Every independent assessment of Scotland’s fiscal position points to the need for bigger spending cuts than the UK government’s austerity programme and tax hikes. “If an independent Scotland wanted to achieve a sustainable medium and long-term fiscal position, further tax increases and/or spending cuts would be needed after independence,” the IFS says.
To replace the falling oil revenues and achieve a manageable budget deficit, Scotland will either need its own austerity – over and above the planned £400m in defence cuts – and higher taxes. The IFS suggests that over the medium term tax increases equivalent to 10 points on the basic rate of income tax and an eight-point hike in the main rate of VAT.
The Scottish government’s response to its fiscal problem has been to pretend it does not exist. Its white paper in the summer proposed net giveaways of more than £1bn. John Swinney, its finance secretary, has promised to end the Westminster government’s austerity. Salmond, astonishingly, has won support by pledging to protect an NHS he already has control of form privatisation and cuts.
Politicians say a lot of things before votes. When fiscal reality hits home, things will look very different.
THE FISCAL DEBATE is not the only issue for an independent Scotland. Its voters have been subjected to the spectacle of businesses lining up on both sides of the debate. “Yes” supporters in the business community have in general been more vocal and willing to nail their colours to the mast, while those backing maintaining the union have been more circumspect, and in many cases have emphasised that they are only expressing a personal position.
If there is a pattern to these declarations it is the smaller firms operating mainly within Scotland appear keener on independence, while larger firms do not want it. The Scottish government is offering a 3% cut in corporation tax to stop firms from leaving, and to attract new ones.
Scotland’s problem, however, is that it does not have enough private-sector businesses now, and independence is likely to result in a loss of big taxpaying firms, notably but not exclusively in financial services.
Scotland has 740 private businesses per 10,000 adults, lower than any UK region apart from the north-east of England. Most businesses will worry that, behind the prospect of a small cut in corporation tax, there is the bigger danger of other taxes going up. Post-independence, those who want access to the market of the rest of the UK would be able to do so from Ireland, with a corporation tax rate of 12.5%.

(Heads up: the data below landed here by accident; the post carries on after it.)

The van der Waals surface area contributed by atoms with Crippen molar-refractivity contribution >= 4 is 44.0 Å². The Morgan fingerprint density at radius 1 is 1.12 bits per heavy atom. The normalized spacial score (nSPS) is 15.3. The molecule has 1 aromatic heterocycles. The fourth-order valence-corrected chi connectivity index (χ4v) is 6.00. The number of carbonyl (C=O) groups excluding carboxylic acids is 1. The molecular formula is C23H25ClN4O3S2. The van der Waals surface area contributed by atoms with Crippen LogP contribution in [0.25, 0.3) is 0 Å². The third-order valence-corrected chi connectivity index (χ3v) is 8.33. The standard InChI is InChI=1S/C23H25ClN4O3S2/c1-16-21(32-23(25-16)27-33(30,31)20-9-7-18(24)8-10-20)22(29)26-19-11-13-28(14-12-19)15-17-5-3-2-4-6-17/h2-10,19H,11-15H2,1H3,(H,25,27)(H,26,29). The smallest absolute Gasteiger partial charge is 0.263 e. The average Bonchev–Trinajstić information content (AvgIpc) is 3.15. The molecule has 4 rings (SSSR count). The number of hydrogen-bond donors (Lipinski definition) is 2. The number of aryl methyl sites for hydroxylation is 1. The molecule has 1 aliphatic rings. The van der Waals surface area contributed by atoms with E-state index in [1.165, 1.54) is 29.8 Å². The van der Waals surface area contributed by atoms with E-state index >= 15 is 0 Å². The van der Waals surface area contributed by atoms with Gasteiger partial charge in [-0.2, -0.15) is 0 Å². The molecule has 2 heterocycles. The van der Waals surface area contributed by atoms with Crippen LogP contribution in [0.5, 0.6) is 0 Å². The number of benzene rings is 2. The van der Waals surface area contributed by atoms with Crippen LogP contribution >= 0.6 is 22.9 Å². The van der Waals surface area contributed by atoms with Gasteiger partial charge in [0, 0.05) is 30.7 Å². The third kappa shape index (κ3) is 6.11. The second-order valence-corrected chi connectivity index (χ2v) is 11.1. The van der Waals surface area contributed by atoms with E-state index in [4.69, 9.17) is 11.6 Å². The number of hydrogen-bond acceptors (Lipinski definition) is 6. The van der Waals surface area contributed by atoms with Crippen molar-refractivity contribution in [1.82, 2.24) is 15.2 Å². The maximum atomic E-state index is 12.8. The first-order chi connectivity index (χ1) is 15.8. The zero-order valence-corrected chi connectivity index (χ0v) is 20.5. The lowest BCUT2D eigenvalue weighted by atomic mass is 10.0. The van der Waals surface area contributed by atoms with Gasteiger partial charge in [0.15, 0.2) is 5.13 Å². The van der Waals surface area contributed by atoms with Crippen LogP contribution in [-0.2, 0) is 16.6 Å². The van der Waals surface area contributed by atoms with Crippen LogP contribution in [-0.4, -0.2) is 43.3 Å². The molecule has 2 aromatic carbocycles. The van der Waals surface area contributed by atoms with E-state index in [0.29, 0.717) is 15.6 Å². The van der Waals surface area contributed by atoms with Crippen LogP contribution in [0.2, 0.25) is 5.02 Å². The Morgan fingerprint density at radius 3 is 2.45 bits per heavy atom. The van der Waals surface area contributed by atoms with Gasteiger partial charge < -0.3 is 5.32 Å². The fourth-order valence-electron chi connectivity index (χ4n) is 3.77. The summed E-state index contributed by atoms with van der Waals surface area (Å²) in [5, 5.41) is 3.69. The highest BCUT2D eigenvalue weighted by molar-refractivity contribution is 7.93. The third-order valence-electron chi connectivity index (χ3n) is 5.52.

In his Gresham lecture earlier this year, Professor Douglas McWilliams predicted that much of Scotland’s financial services industry would migrate to London, with a consequent loss to Scotland of high-paying jobs and tax revenues. Scotland’s banks, in particular Royal Bank of Scotland, will have little option but to re-domicile. What Scotland may gain in a few entrepreneurs emboldened by a yes vote it will more than lost in the departure of large businesses.
That will be compounded if the Scottish government carries out its threat not to take on its share of UK public debt, if it is not allowed to be part of a currency union with the rest of the UK.
Such a move would make a newly independent Scotland a pariah in the financial markets – a country that reneges on its debts once can do so again – and a pariah in the rest of the UK. A country that walks away from its debts deserves to be condemned. In the latest five years alone, the Scottish government’s figures show Scotland has run up debts of £88bn, or more than £51bn if its ‘geographic’ oil revenues were backdated.
Scotland’s currency arrangements threaten to be its biggest problem of all. Westminster’s insistence that it would not allow Scotland to be part of a formal currency union is taken seriously by all but the nationalists, mainly because it would not be the rest of the UK’s interest.
Salmond’s insistence that the rest of the UK would want to be in a currency zone with Scotland because the two form an “optimal currency area” is either extreme ignorance or a deliberate attempt to mislead. Once Scotland left the UK and established its own fiscal policy with its own Treasury, the optimal currency area would have ceased to exist.
As it is, Scotland’s lack of currency preparation is shocking. It took Europe decades to prepare the ground for a single currency that nevertheless had significant launch problems. The Scottish first minister’s throwaway insistence that all options are open for an independent Scotland does not deserve to be taken seriously.
As it is, the only option on the table, taking the Scottish government’s statements at face value, is the worst of all worlds; use of the pound but without any influence on it (sterlingisation), accompanied by a reneging on past debts. There would be no lender of last resort for what remained of the Scottish banking sector. That is the policy of a banana republic, not a proud nation
FOR SUPPORTERS of independence, all of the above will be dismissed by what has been the problem for the “No” campaign; how do you enthuse people by pointing out the risks. People want to vote for positive reasons and they are also tempted to vote for a change. Is there a positive message among the many negatives that would be associated with independence?
Yes. Capital Economics, in a report, says that a no vote would lead to an economic resurgence in Scotland, at least in the short term, as uncertainty fell away. Scottish firms quoted on the stock market have suffered an uncertainty effect, depressing their share prices relative to the rest of the market and, while Scotland’s economy has been growing, its unemployment has fallen more slowly than the rest of the UK.
Longer-term, Scotland has been pledged greater powers even in the event of a rejection of a no vote. Scottish voters will get a version of “devo max”, greater devolution but without the huge risks and economic damage associated with independence. A canny Salmond will even be able to present that as a victory.
And if the Scots were to use these extra powers to build a stronger economy, without its current fiscal vulnerabilities and with a workable currency plan, they might even be able to make the economic case for independence in the future. There is no case for it now.
This piece is cross-posted from EconomicsUK.com with permission.